Oils and banks lift the large caps but defensives slide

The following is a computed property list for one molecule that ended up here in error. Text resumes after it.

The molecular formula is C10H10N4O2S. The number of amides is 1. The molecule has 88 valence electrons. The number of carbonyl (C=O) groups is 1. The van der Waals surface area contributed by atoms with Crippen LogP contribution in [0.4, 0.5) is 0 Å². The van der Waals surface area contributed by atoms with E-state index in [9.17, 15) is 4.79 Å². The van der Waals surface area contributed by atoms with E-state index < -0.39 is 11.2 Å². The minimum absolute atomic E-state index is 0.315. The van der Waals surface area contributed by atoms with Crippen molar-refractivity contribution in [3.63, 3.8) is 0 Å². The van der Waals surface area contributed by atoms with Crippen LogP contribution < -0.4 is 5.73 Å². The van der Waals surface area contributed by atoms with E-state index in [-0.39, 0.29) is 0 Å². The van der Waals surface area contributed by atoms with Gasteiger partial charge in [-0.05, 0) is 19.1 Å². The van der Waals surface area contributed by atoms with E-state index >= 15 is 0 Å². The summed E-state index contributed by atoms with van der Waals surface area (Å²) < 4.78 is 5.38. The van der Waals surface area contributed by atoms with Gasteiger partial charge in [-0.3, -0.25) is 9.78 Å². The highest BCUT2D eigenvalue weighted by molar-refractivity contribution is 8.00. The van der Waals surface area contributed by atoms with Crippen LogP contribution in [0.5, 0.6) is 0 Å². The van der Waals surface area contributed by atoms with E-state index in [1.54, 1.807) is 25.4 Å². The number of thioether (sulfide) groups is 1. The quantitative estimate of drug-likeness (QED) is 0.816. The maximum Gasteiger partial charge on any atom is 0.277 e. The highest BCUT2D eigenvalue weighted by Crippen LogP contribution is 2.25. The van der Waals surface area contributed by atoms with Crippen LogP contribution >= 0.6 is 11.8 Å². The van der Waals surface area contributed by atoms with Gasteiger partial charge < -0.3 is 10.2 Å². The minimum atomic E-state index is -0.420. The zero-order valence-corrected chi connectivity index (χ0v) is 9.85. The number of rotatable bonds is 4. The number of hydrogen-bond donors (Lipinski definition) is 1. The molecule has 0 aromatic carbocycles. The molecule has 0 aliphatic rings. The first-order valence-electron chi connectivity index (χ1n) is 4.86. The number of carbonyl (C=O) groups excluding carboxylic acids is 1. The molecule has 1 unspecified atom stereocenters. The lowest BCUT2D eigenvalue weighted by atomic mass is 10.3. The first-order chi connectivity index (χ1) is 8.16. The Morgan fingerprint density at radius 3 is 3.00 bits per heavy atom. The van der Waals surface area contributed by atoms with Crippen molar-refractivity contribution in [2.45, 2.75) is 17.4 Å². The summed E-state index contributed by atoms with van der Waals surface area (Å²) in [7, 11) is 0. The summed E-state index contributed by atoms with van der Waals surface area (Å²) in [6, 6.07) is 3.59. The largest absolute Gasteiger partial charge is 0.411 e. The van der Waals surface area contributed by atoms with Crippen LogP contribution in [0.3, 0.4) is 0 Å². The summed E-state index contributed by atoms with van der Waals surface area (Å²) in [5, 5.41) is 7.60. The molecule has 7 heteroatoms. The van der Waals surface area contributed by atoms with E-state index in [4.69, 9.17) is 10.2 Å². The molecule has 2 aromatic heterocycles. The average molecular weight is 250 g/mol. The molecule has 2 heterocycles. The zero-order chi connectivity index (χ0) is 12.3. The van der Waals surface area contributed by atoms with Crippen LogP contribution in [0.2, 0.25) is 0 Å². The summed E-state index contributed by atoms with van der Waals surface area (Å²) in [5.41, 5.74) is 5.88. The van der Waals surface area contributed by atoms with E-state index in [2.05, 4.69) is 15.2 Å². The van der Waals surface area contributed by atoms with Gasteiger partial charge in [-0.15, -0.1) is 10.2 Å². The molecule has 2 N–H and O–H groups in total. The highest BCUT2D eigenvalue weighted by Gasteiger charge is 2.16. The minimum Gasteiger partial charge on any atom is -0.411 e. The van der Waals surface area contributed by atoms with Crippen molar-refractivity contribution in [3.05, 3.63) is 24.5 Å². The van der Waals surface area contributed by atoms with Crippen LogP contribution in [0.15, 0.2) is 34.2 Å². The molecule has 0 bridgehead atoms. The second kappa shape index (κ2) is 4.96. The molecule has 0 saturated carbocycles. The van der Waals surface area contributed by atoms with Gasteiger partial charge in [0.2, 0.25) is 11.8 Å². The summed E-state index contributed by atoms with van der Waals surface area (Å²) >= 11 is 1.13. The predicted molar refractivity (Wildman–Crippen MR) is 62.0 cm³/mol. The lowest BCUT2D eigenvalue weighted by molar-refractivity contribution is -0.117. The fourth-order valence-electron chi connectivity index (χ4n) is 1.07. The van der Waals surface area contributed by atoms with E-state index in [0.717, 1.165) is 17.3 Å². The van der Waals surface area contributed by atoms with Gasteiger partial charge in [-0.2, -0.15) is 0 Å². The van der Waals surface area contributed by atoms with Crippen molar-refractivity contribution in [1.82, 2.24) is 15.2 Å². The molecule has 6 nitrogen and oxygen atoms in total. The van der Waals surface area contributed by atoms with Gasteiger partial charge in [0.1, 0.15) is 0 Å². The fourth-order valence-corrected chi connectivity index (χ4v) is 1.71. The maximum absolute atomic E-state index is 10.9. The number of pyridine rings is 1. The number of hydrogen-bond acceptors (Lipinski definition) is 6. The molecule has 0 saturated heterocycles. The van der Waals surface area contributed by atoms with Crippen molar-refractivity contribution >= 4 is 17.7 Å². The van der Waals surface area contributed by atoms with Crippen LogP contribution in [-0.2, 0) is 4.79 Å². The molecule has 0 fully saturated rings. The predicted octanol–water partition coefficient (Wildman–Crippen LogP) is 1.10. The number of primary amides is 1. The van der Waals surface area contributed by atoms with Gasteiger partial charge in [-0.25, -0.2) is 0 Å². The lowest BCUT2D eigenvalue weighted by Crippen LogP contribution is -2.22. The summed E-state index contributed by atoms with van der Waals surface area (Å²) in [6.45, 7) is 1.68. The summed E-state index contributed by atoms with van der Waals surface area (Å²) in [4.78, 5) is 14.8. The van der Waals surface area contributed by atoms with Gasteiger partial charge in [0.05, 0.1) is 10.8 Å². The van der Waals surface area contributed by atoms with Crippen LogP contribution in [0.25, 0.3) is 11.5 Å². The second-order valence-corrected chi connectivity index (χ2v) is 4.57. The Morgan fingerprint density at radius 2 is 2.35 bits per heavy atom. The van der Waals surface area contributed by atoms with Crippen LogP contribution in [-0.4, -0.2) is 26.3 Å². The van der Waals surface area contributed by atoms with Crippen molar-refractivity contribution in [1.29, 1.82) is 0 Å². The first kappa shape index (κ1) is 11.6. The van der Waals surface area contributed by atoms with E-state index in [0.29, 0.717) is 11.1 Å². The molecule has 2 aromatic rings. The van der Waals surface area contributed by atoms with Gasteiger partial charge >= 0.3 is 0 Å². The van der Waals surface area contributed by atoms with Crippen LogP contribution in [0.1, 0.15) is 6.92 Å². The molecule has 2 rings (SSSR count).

THE FTSE 100 gained 1.3 per cent yesterday, boosted by strength in oil majors and banks, and reflecting early gains on Wall Street. The index closed 53.02 points higher at 4,294.03, recovering most of last week&rsquo;s 1.5 per cent decline.<br /><br />&ldquo;What is most impressive about today&rsquo;s rally is the breadth of the buying. Most sectors are on the advance with banks and energy firms leading the way,&rdquo; said David Evans, market analyst at<br /><br />Strength in oil majors provided the main support for the FTSE 100 as crude prices pushed above <strong>$71. BP, Royal Dutch Shell, BG Group, Tullow Oil</strong> and <strong>Cairn Energy </strong>gained 1.0 to 4.1 per cent.<br /><br />Lloyds Banking Group was the biggest individual blue chip gainer, adding 6.1 per cent, lifted by a positive note by Goldman Sachs which upgraded it to &ldquo;buy&rdquo; from &ldquo;neutral&rdquo; in a sector review.<br /><br />Other banks moved higher too, with <strong>Barclays, Royal Bank of Scotland, HSBC</strong> and <strong>Standard Chartered</strong> rising 0.3 to 4.3 per cent.<br /><br />Miners were higher, supported by strength in metal prices, with <strong>Rio Tinto, Eurasian Natural Resources, Kazakhmys</strong> and <strong>Anglo American</strong> up 0.5 to 4.5 per cent.<br /><br />But <strong>Xstrata</strong> was a faller, down 2 per cent. <strong>Anglo American</strong> is building its defences against a &pound;41bn potential takeover from Xstrata by planning talks about a major Chinese investment.<br /><br />Market heavyweight <strong>Vodafone</strong> added strength to the blue chips, gaining 1.2 per cent as investors responded to reports the company was considering a bid for <strong>T-mobile</strong> UK.<br /><br />However Deutsche Telekom, owner of T-Mobile said it was not about to decide whether to sell the unit.<br /><br />Other defensive stocks were cold-shouldered as risk appetite returned to the market, with drugs, tobaccos, food producers, and utilities the worst off. <br /><br /><strong>GlaxoSmithKline</strong> shed 1.1 per cent and <strong>AB Foods</strong> lost 0.9 per cent, while <strong>Imperial Tobacco</strong> and <strong>Centrica</strong> both fell 0.4 per cent.<br /><br />Tour operator <strong>Thomas Cook</strong> lost 1.9 per cent on continuing worries over the future of its majority shareholder, Arcandor, with a decision on state-aid for the German retail giant due on today.<br /><br />Among midcaps, <strong>National Express</strong> added 9.8 per cent after news the train and bus operator had rejected an unsolicited takeover bid from rival <strong>FirstGroup,</strong> which fell 1.3 per cent.